McQueen’s letter offers the first look at how the state is pursuing turnaround plans under its new tiered model of school improvement, which is launching this year in response to a new federal education law.

The commissioner also sent letters outlining intervention tracks to superintendents in Nashville, Chattanooga, Knoxville, and Jackson, all of which are home to priority schools.

Under its new model, Tennessee is seeking to collaborate more with local districts to develop improvement plans, instead of just taking over struggling schools and assigning them to charter operators under the oversight of the state-run Achievement School District. However, the ASD, which now oversees 29 Memphis schools, remains an intervention of last resort.

McQueen identified the following eight schools to undergo a “rigorous school improvement planning process,” in collaboration between the state and Shelby County Schools. Any resulting interventions will be led by the local district.

  • A.B. Hill Elementary
  • A. Maceo Walker Middle
  • Douglass High
  • Georgian Hills Middle
  • Grandview Heights Middle
  • Holmes Road Elementary
  • LaRose Elementary
  • Sheffield Elementary
  • Wooddale High

These next six iZone schools must work with the state “to ensure that (their) plan for intervention is appropriate based on identified need and level of evidence.”

  • Sheffield Elementary
  • Raleigh-Egypt High
  • Lucie E. Campbell Elementary
  • Melrose High
  • Sherwood Middle
  • Westwood High

The five schools below will continue their current intervention plan within the iZone and must provide progress reports to the state:

  • Hamilton High
  • Riverview Middle
  • Geeter Middle
  • Magnolia Elementary
  • Trezevant High

The school board is expected to discuss the state’s plan during its work session next Tuesday. And if early reaction from board member Stephanie Love is any indication, the discussion will be robust.

“We have what it takes to improve our schools,” Love told Chalkbeat on Friday. “I think what they need to do is let our educators do the work and not put them in the situation where they don’t know what will happen from year to year.”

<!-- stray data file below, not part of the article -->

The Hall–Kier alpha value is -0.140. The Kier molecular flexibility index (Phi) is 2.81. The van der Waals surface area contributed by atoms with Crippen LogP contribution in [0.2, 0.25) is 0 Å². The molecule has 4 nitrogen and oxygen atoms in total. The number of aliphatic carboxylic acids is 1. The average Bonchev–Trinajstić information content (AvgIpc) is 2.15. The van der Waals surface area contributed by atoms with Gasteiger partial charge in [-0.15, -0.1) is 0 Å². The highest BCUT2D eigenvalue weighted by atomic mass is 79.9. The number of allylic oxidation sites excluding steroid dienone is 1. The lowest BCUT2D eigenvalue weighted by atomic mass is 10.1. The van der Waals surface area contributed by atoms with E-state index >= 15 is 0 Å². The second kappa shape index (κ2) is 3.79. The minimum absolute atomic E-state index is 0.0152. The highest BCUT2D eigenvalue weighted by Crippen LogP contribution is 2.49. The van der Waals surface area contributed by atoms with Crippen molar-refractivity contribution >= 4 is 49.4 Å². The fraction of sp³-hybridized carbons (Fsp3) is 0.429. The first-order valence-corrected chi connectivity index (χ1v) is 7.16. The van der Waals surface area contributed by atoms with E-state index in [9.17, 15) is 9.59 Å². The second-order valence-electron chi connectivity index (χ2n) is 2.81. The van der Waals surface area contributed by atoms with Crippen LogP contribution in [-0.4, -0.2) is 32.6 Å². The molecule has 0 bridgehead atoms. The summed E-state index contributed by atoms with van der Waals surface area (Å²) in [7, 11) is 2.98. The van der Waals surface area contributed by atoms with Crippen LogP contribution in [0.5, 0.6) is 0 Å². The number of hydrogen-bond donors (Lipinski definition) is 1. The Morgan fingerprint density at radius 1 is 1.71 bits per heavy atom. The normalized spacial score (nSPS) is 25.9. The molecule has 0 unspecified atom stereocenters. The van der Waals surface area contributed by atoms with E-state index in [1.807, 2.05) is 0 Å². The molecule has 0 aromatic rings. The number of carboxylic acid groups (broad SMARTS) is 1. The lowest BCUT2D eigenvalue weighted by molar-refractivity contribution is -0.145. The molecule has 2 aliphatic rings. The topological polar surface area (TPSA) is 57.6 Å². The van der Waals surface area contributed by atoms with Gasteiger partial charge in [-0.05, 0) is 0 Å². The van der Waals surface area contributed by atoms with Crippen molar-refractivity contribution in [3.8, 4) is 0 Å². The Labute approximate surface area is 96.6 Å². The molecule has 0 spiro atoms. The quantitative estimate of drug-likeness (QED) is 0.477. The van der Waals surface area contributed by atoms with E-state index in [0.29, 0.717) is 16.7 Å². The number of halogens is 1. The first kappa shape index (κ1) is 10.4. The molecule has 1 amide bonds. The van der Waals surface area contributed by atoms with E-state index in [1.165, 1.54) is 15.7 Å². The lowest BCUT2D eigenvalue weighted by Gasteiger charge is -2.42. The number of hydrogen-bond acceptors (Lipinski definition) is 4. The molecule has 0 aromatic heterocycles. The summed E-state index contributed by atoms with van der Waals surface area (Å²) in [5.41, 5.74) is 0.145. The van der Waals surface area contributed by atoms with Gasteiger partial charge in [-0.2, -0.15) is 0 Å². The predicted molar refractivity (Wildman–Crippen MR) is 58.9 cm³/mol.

Among questions expected to be raised is whether McQueen’s recommendation to close Hawkins Mill can be carried out without school board approval, since her letter says that schools on the most rigorous intervention track “will implement a specific intervention as determined by the Commissioner.”

Another question is why the state’s plan includes three schools — Douglass High, Sherwood Middle, and Lucie E. Campbell Elementary — that improved enough last year to move off of the state’s warning list of the 10 percent of lowest-performing schools.

You can read McQueen’s letter to Hopson below:

Mergers and acquisitions

In a city where many charter schools operate alone, one charter network expands

Kindergarteners at Detroit's University Prep Academy charter school on the first day of school in 2017.

One of Detroit’s largest charter school networks is about to get even bigger.

The nonprofit organization that runs the seven-school University Prep network plans to take control of another two charter schools this summer — the Henry Ford Academy: School for Creative Studies elementary and the Henry Ford Academy: School for Creative Studies middle/high school.

The move would bring the organization’s student enrollment from 3,250 to nearly 4,500. It would also make the group, Detroit 90/90, the largest non-profit charter network in the city next year — a distinction that stands out in a city when most charter schools are either freestanding schools or part of two- or three-school networks.

Combined with the fact that the city’s 90 charter schools are overseen by a dozen different charter school authorizers, Detroit’s relative dearth of larger networks means that many different people run a school sector that makes up roughly half of Detroit’s schools. That makes it difficult for schools to collaborate on things like student transportation and special education.

Some charter advocates have suggested that if the city’s charter schools were more coordinated, they could better offer those services and others that large traditional school districts are more equipped to offer — and that many students need.

The decision to add the Henry Ford schools to the Detroit 90/90 network is intended to “create financial and operational efficiencies,” said Mark Ornstein, CEO of UPrep Schools, and Deborah Parizek, executive director of the Henry Ford Learning Institute.

Those efficiencies could come in the areas of data management, human resources, or accounting — all of which Detroit 90/90 says on its website that it can help charter schools manage.

Ornstein and Parizek emphasized that students and their families are unlikely to experience changes when the merger takes effect on July 1. For example, the Henry Ford schools would remain in their current home at the A. Alfred Taubman Center in New Center and maintain their arts focus.  

“Any changes made to staff, schedule, courses, activities and the like will be the same type a family might experience year-to-year with any school,” they said in a statement.